Sudanese Cabinet Votes to Repeal Israel Boycott Law After Normalization Deal

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Sudanese Prime Minister Abdalla Hamdok in Khartoum, in February.
Sudanese Prime Minister Abdalla Hamdok in Khartoum, in February.Credit: Marwan Ali/AP

Sudan's cabinet voted on Tuesday to repeal a 1958 law that forbade diplomatic and business relations with Israel, it said in a statement.

According to the statement, Sudan has also "reaffirmed its support for the establishment of a Palestinian state."

Sudan last year signed up to the Abraham Accords on regional reconciliation with Israel sponsored by the U.S. administration of then-president Donald Trump, and Israeli officials have visited Sudan.

One of those officials, Intelligence Minister Eli Cohen, welcomed Khartoum's move.

"This is an important and necessary step toward the signing of a peace accord between the countries," Cohen said in a statement, which did not expand on when such an event might take place.

The decision still needs the approval of a joint meeting of Sudan's sovereign council and cabinet, which serves as Sudan's interim legislative body.

In January, Minister Eli Cohen led the first official delegation to Sudan to discuss moving forward on the U.S.-brokered normalization deal.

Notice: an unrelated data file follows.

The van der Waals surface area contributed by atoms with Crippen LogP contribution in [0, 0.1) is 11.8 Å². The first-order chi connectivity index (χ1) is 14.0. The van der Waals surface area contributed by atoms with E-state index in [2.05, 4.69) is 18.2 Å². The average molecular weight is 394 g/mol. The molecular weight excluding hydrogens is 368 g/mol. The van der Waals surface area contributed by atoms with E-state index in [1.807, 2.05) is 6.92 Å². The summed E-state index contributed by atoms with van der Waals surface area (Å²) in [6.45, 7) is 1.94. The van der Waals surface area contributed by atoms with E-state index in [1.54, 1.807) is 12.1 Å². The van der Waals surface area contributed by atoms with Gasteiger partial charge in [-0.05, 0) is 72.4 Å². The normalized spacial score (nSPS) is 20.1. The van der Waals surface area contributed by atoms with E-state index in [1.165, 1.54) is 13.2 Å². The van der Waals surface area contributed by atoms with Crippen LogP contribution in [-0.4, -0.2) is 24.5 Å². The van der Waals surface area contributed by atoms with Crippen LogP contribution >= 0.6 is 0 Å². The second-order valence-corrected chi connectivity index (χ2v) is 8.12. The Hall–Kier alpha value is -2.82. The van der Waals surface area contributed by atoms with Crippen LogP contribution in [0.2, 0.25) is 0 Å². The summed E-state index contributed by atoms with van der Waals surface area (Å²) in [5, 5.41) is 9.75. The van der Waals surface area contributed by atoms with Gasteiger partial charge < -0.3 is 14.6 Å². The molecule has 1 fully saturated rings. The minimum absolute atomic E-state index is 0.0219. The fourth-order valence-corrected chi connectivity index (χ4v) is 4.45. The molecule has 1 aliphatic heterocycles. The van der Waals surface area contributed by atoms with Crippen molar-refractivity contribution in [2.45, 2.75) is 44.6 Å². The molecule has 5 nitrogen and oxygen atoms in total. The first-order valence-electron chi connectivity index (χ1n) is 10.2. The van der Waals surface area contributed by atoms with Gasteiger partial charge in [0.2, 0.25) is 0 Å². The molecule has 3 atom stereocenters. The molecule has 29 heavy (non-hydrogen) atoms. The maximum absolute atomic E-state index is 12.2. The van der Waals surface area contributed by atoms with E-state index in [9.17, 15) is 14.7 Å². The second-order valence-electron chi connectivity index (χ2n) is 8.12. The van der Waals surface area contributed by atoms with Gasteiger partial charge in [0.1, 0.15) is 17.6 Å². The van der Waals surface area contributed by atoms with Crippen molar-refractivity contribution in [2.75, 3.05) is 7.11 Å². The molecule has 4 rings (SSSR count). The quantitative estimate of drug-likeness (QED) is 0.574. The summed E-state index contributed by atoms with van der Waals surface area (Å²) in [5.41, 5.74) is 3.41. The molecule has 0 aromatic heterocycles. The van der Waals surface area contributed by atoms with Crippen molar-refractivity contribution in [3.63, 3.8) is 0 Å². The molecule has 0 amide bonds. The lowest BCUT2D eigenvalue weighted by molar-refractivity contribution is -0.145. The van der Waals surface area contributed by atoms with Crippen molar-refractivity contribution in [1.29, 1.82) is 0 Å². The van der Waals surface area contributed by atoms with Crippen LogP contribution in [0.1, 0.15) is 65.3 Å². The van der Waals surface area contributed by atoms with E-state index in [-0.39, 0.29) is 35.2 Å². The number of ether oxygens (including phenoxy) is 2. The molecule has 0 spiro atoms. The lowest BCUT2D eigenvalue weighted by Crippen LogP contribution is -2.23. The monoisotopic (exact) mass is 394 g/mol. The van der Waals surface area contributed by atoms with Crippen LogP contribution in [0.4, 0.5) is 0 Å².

"I am confident this visit lays the foundations for many important collaborations that will assist both Israel and Sudan as well as security stability in the region," Cohen said in a statement after returning to Israel.

Cohen said he met with Sudanese leaders and that the Israeli delegation discussed with their hosts a variety of diplomatic and security issues as well as the potential for economic cooperation.

Senior Sudanese officials have given seemingly contradictory messages on the possibility of establishing formal relations with Israel, although such relations have existed in practice for some time, and even included an open meeting between Netanyahu and the leader of the transitional government Abdel Fattah al-Burhan during his visit to Uganda last year.

In December, the administration of former President Donald Trump removed Sudan from the U.S. list of state sponsors of terrorism, a move that could help the African country get international loans to revive its battered economy and end its pariah status.

Sudanese leaders have said explicitly that the United States removing it from a list of countries that support terror is their motivation for normalizing relations with Israel, although the U.S. has played down the link.

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